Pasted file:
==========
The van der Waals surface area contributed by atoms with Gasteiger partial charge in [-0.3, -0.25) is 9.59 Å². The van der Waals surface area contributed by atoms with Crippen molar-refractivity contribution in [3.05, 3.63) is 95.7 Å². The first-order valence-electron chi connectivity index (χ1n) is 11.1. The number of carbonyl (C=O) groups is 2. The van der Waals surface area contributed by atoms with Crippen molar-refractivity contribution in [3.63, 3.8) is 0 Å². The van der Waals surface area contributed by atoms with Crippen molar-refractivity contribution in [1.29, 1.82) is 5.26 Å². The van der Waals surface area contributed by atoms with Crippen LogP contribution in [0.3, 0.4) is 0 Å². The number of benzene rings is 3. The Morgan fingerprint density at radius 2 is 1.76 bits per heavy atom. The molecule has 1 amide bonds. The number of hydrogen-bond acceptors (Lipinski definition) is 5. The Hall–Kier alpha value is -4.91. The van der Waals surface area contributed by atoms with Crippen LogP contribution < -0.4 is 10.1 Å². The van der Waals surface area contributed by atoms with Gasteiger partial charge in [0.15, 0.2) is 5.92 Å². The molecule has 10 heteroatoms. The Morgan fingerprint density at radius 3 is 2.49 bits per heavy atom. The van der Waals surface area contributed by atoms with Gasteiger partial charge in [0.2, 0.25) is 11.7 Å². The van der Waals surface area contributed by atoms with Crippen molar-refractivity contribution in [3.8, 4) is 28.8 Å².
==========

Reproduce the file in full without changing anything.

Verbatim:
The van der Waals surface area contributed by atoms with Gasteiger partial charge in [-0.3, -0.25) is 9.59 Å². The van der Waals surface area contributed by atoms with Crippen molar-refractivity contribution in [3.05, 3.63) is 95.7 Å². The first-order valence-electron chi connectivity index (χ1n) is 11.1. The number of carbonyl (C=O) groups is 2. The van der Waals surface area contributed by atoms with Crippen molar-refractivity contribution in [3.63, 3.8) is 0 Å². The van der Waals surface area contributed by atoms with Crippen molar-refractivity contribution in [1.29, 1.82) is 5.26 Å². The van der Waals surface area contributed by atoms with Crippen LogP contribution in [0.3, 0.4) is 0 Å². The number of benzene rings is 3. The Morgan fingerprint density at radius 2 is 1.76 bits per heavy atom. The molecule has 1 amide bonds. The number of hydrogen-bond acceptors (Lipinski definition) is 5. The Hall–Kier alpha value is -4.91. The van der Waals surface area contributed by atoms with Crippen LogP contribution < -0.4 is 10.1 Å². The van der Waals surface area contributed by atoms with Gasteiger partial charge in [0.15, 0.2) is 5.92 Å². The molecule has 10 heteroatoms. The Morgan fingerprint density at radius 3 is 2.49 bits per heavy atom. The van der Waals surface area contributed by atoms with Gasteiger partial charge in [0.2, 0.25) is 11.7 Å². The van der Waals surface area contributed by atoms with Crippen molar-refractivity contribution in [3.8, 4) is 28.8 Å².